Migraine? Is That What I Have?
I have never been fond of going to doctors, but have recently decided to urge my Primary Care Physician to schedule me to see a neurologist. My migraines have been occurring more frequently and lasting for far longer spans - several days to several weeks. My migraine doesn't make me throw up or put me in the hospital. My migraine is a constant pain throughout my head which sometimes is so severe that the pain extends through my neck. The only time my head throbs because of the pain is when I lower then raise my head or get up from a stooping or low position. I have had mild blackouts lasting only seconds. Mostly I have light & noise sensitivity, some nausea, and interrupted sleep. I go to bed exhausted with migraine and wake up already having migraine.
My story did not seem important, but as over the years I have daily watched my daughter's health decline and her struggle with doctors with regard to her migraine illness I realize that there is this population of individuals riddled with invisible disabilities that have been overlooked and dismissed as nothing for uncountable decades. For me, my migraines started getting worse in my 40s. But for my daughter, she has had migraines since childhood which then became severe in her teenage years. Her migraines have become one never-ending intractable migraine. She has struggled to find doctors who believe in her disabling handicap. This is why I recently decided to seek help for myself. I want there to be more awareness of the disease that plagues my daughter and I and I want her doctors to see that she is not 'making up' her illness because I also am plagued with migraines.
Reality of invisible illness
As I have been attending doctor appointments for my daughter concerning her migraine disease, I have become aware of peoples' and doctors' misinformation concerning migraine disease and their unwillingness to believe the individual sufferer. It has been my perception that for the general public, doctors, and even doctors dealing with migraineurs it is difficult for them to believe in an illness they cannot see, and even with all the technology, it is difficult at best to diagnose migraine disease because it is neurological.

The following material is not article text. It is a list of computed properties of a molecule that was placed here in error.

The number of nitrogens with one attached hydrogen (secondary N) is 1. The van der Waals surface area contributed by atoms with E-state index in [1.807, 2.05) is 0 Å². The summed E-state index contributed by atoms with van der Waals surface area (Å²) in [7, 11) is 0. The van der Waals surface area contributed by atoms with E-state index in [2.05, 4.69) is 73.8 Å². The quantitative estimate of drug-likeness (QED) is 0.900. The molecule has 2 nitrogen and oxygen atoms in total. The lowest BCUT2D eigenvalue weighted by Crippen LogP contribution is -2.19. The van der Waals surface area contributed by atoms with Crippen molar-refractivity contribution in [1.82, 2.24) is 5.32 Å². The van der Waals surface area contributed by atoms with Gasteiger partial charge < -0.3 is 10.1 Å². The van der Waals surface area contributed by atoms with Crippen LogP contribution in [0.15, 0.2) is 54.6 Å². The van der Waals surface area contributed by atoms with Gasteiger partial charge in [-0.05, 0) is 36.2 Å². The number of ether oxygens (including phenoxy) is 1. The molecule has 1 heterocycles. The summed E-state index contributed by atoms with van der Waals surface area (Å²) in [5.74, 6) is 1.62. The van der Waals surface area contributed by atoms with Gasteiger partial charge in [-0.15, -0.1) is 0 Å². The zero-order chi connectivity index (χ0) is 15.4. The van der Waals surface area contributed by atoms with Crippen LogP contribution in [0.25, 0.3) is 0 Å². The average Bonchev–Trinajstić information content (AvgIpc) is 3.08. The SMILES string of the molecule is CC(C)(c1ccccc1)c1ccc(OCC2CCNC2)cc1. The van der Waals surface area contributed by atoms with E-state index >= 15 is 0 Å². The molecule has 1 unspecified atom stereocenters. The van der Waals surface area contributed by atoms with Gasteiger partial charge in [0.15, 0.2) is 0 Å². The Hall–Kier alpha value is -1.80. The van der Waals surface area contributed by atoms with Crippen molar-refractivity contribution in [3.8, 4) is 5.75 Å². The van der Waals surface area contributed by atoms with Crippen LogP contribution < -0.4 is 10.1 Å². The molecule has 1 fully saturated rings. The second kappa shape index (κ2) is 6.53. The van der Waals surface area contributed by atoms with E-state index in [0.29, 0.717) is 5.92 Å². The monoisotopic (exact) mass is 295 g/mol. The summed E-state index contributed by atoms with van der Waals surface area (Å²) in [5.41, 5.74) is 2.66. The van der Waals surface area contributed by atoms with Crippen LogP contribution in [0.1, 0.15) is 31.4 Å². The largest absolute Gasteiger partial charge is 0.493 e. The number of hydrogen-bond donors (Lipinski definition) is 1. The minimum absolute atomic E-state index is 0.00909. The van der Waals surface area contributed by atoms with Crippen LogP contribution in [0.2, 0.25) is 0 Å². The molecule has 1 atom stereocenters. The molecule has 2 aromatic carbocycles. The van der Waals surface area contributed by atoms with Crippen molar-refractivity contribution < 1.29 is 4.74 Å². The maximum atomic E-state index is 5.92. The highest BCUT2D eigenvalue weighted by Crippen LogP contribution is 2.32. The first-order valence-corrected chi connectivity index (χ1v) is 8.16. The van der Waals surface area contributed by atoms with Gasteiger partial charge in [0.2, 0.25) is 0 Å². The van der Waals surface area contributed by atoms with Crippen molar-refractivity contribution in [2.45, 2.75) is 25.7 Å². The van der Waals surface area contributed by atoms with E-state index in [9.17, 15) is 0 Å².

Not just a headache
It is commonplace for individuals who have never experienced a migraine to dismiss it as a headache. I have heard these individuals say, "Oh it's nothing," "You'll get over it," "Just take Motrin/Tylenol/Benadryl Migraine," or other similar insensitive statements. Of course, these individuals believe that they are being encouraging, but little do they realize that they are not being considerate of the migraineur(s)' as well as not knowledgeable or properly educated about migraine and migraine disease.
In my plight to get diagnosed with migraine disease, I hope to join the migraineur community in bringing awareness to the same individuals my daughter has dealt with for her attempts at a migraine disease diagnosis as well as to the oh-so-many other individuals who are misguided, misunderstanding, and misinformed about migraine and migraine disease. It is also my hope that migraine disease and the many other invisible disabilities will be included under their own titles in the list of disabilities under the law so that individuals with an invisible disability will be able to get disability compensation just as easily as individuals with visible disabilities.
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